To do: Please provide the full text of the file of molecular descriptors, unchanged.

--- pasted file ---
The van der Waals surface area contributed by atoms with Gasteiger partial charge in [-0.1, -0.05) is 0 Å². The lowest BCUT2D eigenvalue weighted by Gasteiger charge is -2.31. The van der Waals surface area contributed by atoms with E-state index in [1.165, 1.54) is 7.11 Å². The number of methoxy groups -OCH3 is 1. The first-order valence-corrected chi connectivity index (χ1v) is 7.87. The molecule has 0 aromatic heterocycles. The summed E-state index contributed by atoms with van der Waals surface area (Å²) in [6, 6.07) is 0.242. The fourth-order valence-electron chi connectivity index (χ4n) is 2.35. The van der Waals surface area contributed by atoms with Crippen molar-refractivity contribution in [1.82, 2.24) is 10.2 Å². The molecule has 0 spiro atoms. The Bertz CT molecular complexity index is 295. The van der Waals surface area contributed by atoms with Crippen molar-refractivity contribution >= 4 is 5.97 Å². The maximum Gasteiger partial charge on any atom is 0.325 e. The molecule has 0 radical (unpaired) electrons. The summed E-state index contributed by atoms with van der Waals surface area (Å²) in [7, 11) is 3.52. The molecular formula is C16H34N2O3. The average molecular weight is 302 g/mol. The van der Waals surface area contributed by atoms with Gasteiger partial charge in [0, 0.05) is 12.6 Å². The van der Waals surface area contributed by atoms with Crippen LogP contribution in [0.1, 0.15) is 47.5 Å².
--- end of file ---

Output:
The van der Waals surface area contributed by atoms with Gasteiger partial charge in [-0.1, -0.05) is 0 Å². The lowest BCUT2D eigenvalue weighted by Gasteiger charge is -2.31. The van der Waals surface area contributed by atoms with E-state index in [1.165, 1.54) is 7.11 Å². The number of methoxy groups -OCH3 is 1. The first-order valence-corrected chi connectivity index (χ1v) is 7.87. The molecule has 0 aromatic heterocycles. The summed E-state index contributed by atoms with van der Waals surface area (Å²) in [6, 6.07) is 0.242. The fourth-order valence-electron chi connectivity index (χ4n) is 2.35. The van der Waals surface area contributed by atoms with Crippen molar-refractivity contribution in [1.82, 2.24) is 10.2 Å². The molecule has 0 spiro atoms. The Bertz CT molecular complexity index is 295. The van der Waals surface area contributed by atoms with Crippen molar-refractivity contribution >= 4 is 5.97 Å². The maximum Gasteiger partial charge on any atom is 0.325 e. The molecule has 0 radical (unpaired) electrons. The summed E-state index contributed by atoms with van der Waals surface area (Å²) in [7, 11) is 3.52. The molecular formula is C16H34N2O3. The average molecular weight is 302 g/mol. The van der Waals surface area contributed by atoms with Gasteiger partial charge in [0, 0.05) is 12.6 Å². The van der Waals surface area contributed by atoms with Crippen LogP contribution in [0.1, 0.15) is 47.5 Å².